Summer in a Glass


Despite the title of this piece, rosé wines are by no means just a summer drink. Fresh and fruity though they mostly are, rosés today are serious wines with depth of flavour and the potential to age. The territory best known for rosé is Provence in the south of France. The fact that rosés are now accepted around the world as quality wine is because winemakers are paying them more attention, using their best grapes often grown in special parcels in their production. Whether playful and fun or savoury and serious, pink wine has now become trendy and is produced throughout the world from a vast variety of grapes. Besides the south of France, the most successful rosés come from California and parts of Spain and Italy.

Served by the magnum at top-notch resorts or by the carafe at simple bistros, rosés are a personal favourite with SI editor, Reva K Singh. On a recent visit to Abruzzo, a wine region on the Adriatic coast in east central Italy she had a most appealing rosé – Cerasuolo d’Abruzzo DOC. “It was a full-bodied wine with fresh, pure aromas and red cherry flavours made from the native Montepulciano grape, ” she said. “Rosés are ideal as an apéritif or when in doubt about what to drink with a difficult food pairing or when the dishes are not served course by course but altogether, as in an Indian meal.”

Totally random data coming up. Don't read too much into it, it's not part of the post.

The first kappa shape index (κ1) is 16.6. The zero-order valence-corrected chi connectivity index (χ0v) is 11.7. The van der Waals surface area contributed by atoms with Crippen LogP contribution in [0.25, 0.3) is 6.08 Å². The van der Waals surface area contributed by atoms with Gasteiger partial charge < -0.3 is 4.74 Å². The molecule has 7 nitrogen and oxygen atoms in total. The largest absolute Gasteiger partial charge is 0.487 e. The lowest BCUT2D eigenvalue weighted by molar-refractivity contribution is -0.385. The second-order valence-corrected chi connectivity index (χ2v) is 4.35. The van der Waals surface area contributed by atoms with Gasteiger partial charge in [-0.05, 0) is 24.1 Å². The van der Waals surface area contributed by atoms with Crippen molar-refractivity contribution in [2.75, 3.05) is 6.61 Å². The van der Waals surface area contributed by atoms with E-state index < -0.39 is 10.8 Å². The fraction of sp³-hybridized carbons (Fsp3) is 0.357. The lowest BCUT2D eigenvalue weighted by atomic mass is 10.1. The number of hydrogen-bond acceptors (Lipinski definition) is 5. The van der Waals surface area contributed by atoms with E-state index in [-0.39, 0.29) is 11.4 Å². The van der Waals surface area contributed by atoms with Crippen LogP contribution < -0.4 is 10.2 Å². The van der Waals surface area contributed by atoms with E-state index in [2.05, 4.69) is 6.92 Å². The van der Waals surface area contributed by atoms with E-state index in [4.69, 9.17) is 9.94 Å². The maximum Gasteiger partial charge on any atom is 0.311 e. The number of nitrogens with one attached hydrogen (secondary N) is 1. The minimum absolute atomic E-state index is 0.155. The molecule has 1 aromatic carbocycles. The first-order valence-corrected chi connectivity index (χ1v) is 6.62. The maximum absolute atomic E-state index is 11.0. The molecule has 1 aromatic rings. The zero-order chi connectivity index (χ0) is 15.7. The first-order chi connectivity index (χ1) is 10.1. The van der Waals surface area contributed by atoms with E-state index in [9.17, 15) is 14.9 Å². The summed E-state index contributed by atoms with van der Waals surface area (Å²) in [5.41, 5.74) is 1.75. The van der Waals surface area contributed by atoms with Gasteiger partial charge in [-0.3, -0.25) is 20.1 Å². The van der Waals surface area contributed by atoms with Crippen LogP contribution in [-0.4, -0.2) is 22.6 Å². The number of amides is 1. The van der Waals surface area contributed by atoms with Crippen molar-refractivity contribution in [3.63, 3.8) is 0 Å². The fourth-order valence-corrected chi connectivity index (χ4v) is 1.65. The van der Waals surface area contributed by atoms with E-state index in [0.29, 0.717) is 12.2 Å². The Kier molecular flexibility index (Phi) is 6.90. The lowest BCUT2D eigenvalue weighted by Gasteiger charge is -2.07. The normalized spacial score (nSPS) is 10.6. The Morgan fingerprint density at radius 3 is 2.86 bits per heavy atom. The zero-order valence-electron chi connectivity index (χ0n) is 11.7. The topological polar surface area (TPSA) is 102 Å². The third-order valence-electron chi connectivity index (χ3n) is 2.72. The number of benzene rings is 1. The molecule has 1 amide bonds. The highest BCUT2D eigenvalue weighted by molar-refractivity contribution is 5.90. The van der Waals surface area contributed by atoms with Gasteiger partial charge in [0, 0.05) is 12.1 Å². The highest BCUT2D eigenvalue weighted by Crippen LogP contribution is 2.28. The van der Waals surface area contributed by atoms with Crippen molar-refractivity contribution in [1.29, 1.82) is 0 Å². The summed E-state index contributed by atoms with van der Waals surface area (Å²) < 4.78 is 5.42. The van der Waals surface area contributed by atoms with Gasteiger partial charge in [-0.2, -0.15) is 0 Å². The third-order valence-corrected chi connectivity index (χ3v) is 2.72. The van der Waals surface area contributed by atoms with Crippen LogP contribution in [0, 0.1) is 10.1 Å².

Rosé wine exports have zoomed in the last few years, and the #drinkpink trend is here to stay. Codice Citra in Abruzzo, one of the region’s biggest and leading wine producers is looking to add India to its export market. 

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Indian importers, where are you? Wake up and smell the roses! 



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